DCNorthstar has been covering uptown meetings and events for nearly two years. During that time, we’ve learned a lot about how our local elected officials work. We’ve seen the good, the bad and the ugly. Being an effective representative requires an array of skills and talents. Citizens are charged with electing a neighbor to be their interface with the vast city government. Yet, there’s never been an effective mechanism to learn about the candidates for these local elections before we step into the voting booth. Until now.
We invited all the candidates for Advisory Neighborhood Commissions 4A and 4B and for the special election for the Ward 4 seat on the State Board of Education to meet us for an interview to share their plans and ideas with the community. Twelve of them graciously agreed.
The interviews took place on October 13th at the Shepherd Park Library. The candidates were thoughtful and passionate about serving their community. The interviews were conducted by Jennell Alexander and filmed and edited by Christopher Alexander. Talent management was performed by our children Savannah and Xavier and their friend.
This interview is with Andre Carley, candidate for ANC 4B01 commissioner. He is the incumbent.
We hope that you enjoy this series.
Here is the transcription of the interview. Jennell’s questions are in bold and the candidate’s responses make up the paragraph text.
Election Day is coming. Do you know who is running to be your Advisory Neighborhood Commissioner? My name is Jennell Alexander from DCNorthstar and we interviewed several candidates and they’re going to tell you a little bit about what their platforms are. Take a look.
- Jennell Alexander
Hi. I’m Andre Carley. Currently I’m running for the elected position at ANC 4B01.
What is the most important issue facing your Single Member District and how do you intend to address it?
That’s a hard question because there are so many interrelated issues: infrastructure, parking, affordable housing. If I have to pick one, I would say affordable housing. By getting regulations either improved or creating new ones. Making sure that our senior citizens are taken care of, especially ones that want to stay in the city. I think that the rents are very high here, very high. So I’d like to have some places where you could have more affordable rents. Right now it’s like $1200 to $2400 a month… that’s really high in this area. So I like to find places where you could get a multiple unit housing down to a more reasonable level.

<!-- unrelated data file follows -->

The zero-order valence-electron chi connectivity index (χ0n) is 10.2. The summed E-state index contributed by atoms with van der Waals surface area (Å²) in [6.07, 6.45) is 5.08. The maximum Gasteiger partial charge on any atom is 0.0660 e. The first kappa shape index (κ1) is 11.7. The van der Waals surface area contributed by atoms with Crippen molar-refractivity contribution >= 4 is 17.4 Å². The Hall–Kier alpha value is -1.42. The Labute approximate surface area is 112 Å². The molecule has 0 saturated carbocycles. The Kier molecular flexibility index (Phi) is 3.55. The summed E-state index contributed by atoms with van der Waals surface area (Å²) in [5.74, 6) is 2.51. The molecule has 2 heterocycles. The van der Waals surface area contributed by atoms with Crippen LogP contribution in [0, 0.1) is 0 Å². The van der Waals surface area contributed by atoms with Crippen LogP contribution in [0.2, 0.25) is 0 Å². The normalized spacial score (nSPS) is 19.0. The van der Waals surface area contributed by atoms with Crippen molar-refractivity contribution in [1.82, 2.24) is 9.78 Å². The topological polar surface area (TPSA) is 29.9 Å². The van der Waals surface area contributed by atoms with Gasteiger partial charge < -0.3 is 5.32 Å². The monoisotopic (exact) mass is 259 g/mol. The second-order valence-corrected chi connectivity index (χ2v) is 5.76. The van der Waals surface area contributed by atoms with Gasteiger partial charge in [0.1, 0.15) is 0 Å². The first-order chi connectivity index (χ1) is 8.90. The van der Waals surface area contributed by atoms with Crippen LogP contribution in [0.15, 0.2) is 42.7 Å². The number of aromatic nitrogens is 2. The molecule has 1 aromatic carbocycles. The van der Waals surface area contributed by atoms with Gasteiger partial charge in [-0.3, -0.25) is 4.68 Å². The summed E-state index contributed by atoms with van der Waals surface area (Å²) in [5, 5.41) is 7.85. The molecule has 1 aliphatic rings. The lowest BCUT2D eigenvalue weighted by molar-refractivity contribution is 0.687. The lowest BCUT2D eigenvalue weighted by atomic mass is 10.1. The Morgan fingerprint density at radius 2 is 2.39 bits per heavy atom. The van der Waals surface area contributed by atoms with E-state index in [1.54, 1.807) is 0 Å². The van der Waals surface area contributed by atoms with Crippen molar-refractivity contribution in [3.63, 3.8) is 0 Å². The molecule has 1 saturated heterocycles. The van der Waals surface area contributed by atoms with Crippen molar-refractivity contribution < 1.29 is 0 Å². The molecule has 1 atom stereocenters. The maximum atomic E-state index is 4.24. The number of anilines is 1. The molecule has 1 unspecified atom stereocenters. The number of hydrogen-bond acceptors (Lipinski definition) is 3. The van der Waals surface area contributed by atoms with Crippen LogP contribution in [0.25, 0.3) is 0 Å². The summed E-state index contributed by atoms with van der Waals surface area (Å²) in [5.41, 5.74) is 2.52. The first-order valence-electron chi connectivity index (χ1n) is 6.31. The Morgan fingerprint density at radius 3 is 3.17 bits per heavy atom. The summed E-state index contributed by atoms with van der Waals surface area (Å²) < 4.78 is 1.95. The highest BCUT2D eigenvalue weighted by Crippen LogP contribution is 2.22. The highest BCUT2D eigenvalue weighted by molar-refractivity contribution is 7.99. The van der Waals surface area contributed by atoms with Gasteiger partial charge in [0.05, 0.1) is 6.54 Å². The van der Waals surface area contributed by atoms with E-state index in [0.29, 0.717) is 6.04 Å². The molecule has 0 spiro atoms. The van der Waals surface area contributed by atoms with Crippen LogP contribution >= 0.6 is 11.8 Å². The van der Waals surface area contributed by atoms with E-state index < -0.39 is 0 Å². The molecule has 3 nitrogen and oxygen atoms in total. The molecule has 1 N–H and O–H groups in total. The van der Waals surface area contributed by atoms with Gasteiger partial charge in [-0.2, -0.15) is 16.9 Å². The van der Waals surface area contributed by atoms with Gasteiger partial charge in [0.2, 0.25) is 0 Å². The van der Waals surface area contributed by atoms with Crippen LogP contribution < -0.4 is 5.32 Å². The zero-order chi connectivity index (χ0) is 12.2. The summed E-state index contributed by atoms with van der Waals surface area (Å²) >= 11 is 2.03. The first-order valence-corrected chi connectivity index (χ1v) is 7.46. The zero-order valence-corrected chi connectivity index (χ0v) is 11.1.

What are your thoughts on the pace of the city’s development? You can answer this in regards to Walter Reed development or the city’s comprehensive plan.
Well, in regards to Walter Reed, that’s a long term thing. The pace is probably going as well as it can be expected because that’s a 20 year lead-out. I think that Takoma is overdeveloped already. I think we have a lot of new demographics. There’s a lot of building already in Takoma. There’s a lot of concentration of pedestrians and residents.
In particular, the Takoma Metro Project, I’m kind of leery about because I think there’s a lot of density already there. I don’t know if it’s necessary or warranted. I understand that people, the powers that be like those types of projects because it’s great for the tax revenue and whatnot. Like I said, I think Takoma is a little bit too overdeveloped now and I don’t think it needs to be more developed. As far as the comprehensive plan, I think it needs work. Matter of fact, the ANC…I am the current ANC commissioner for 4B01. And I think that the current comprehensive plan, although well intentioned, needs work. I think it’s a little weighted too much toward the developers and I think we have to find a balance.
This commission struggles to work together at times. How will you work with the residents and other commissioners when there is a contentious issue?
By patience. Listening. Counting to 10 sometimes (laugh). I was the chair for last year and I tried to hold the proceedings with, with patience, kindness, and deference. I think that’s what we need more of. I think it’s not really a, uh, well right now we have a winner take all mentality when it comes to politics and there’s something lost I think in the little incremental progress that you used to get from compromising with your opponents or the people that don’t agree with. I think I’d like to go back to something like that.